The SEC may only file civil cases in federal court or before an administrative judge. Criminal cases are handled by law enforcement agencies within the Department of Justice; nevertheless, the SEC frequently collaborates with such agencies to provide evidence and aid in court procedures.
The SEC pursues two major fines in civil suits:
Injunctions are court orders that prevent further offenses. If a person or company disregards an injunction, they may face fines or jail for contempt.
Civil monetary penalties as well as the confiscation of illicit profits. The SEC may also seek a court order prohibiting or suspending persons from operating as company officials or directors in certain situations. The SEC may also initiate a number of administrative proceedings. These proceedings are heard by internal officials as well as the commission. Common procedures include issuing cease and desist orders, cancelling or suspending registration, and imposing employment bans or suspensions.
The SEC also serves as the first level of appeal for measures sought by self-regulatory groups in the securities sector, such as FINRA or the New York Stock Exchange.
Among the SEC’s offices, the Office of the Whistleblower is one of the most effective tools of enforcing securities laws. As a result of the Dodd-Frank Act As part of the Wall Street Reform and Consumer Protection Act of 2010, the SEC’s whistleblower program awards qualifying persons with monetary sanctions in excess of $1 million for disclosing original information that leads to successful law enforcement actions. Individuals may get 10% to 30% of the overall proceeds of the sanctions. 6
The Securities and Exchange Commission’s History (SEC)
When the United States stock market fell in October 1929, many corporations’ securities became worthless. Because many people have previously submitted inaccurate or misleading information, public trust in the financial markets plummeted. To restore trust, Congress approved the Securities Act of 1933 and the Securities Exchange Act of 1934, which established the Securities and Exchange Commission (SEC). The SEC’s key responsibilities included ensuring that corporations made accurate claims about their operations and that brokers, dealers, and exchanges treated investors in an honest and fair manner. Since then, new laws have supported the SEC accomplish its mission:
- The 1939 Trust Indenture Act
- The Investment Company Act of 1940 was passed.
- The 1940 Investment Advisers Act
- 2002 Sarbanes-Oxley Act
- Dodd-Frank Jumpstart Our Business Startups (JOBS) Act of 2012 Wall Street Reform and Consumer Protection Act of 2010
Every year, the SEC files several civil enforcement cases against corporations and individuals who violate securities laws. It is directly or indirectly involved in every major case of financial malfeasance, either directly or in collaboration with the Justice Department. Accounting fraud, the transmission of misleading or inaccurate information, and insider trading are some of the most common offenses prosecuted by the SEC.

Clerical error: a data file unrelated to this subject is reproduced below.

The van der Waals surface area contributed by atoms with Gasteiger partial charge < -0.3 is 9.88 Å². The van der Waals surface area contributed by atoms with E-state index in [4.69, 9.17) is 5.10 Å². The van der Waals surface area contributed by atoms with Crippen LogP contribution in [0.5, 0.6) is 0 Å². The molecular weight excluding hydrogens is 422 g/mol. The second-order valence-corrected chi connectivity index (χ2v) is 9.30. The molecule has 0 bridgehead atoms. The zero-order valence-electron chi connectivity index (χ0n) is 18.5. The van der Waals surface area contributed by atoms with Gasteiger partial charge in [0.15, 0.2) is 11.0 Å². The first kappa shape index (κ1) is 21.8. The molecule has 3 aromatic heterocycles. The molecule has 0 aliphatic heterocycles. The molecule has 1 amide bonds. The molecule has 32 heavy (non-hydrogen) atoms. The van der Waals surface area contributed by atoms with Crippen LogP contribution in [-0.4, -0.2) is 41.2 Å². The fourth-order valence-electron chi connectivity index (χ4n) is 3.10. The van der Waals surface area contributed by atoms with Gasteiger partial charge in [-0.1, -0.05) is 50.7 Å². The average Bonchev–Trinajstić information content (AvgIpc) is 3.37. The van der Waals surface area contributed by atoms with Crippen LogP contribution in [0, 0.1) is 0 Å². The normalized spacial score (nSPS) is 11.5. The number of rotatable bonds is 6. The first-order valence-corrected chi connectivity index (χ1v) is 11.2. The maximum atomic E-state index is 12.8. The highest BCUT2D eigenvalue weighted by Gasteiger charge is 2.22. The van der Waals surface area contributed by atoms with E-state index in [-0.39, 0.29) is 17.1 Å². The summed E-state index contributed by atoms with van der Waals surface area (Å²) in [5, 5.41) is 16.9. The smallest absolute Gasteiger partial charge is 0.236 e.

Following the 2008 Great Recession, the SEC played a key role in prosecuting the financial institutions that caused the crisis and repaying billions of dollars to investors. It charged 204 businesses or individuals in total, collecting about $4 billion in penalties, disgorgement, and other monetary compensation. Goldman Sachs, for example, paid $550 million. This is the highest penalty ever paid by a Wall Street corporation and the second-largest in SEC history, after only WorldCom’s $750 million payment. Nonetheless, many commentators have criticized the SEC for failing to do more to assist in the prosecution of the brokers and top management implicated in the crisis, almost all of whom were never found guilty of substantial crimes. So far, only one Wall Street executive has been imprisoned for crisis-related crimes. The rest either agreed to a monetary fine or accepted administrative penalties.
Does the SEC establish accounting standards?
Under securities law, the SEC has the jurisdiction to both develop and enforce accounting rules. Although, the FASB, an independent non-governmental body mandated by the SEC, can only set standards.
This is accomplished through the Accounting Standards Codification.
Points To Note
The Financial Accounting Standards Board (FASB) and the Securities and Exchange Commission (SEC) are in charge of enforcing and shaping widely accepted accounting standards (GAAP).
The Securities and Exchange Commission (SEC) has the jurisdiction to both develop and enforce accounting standards.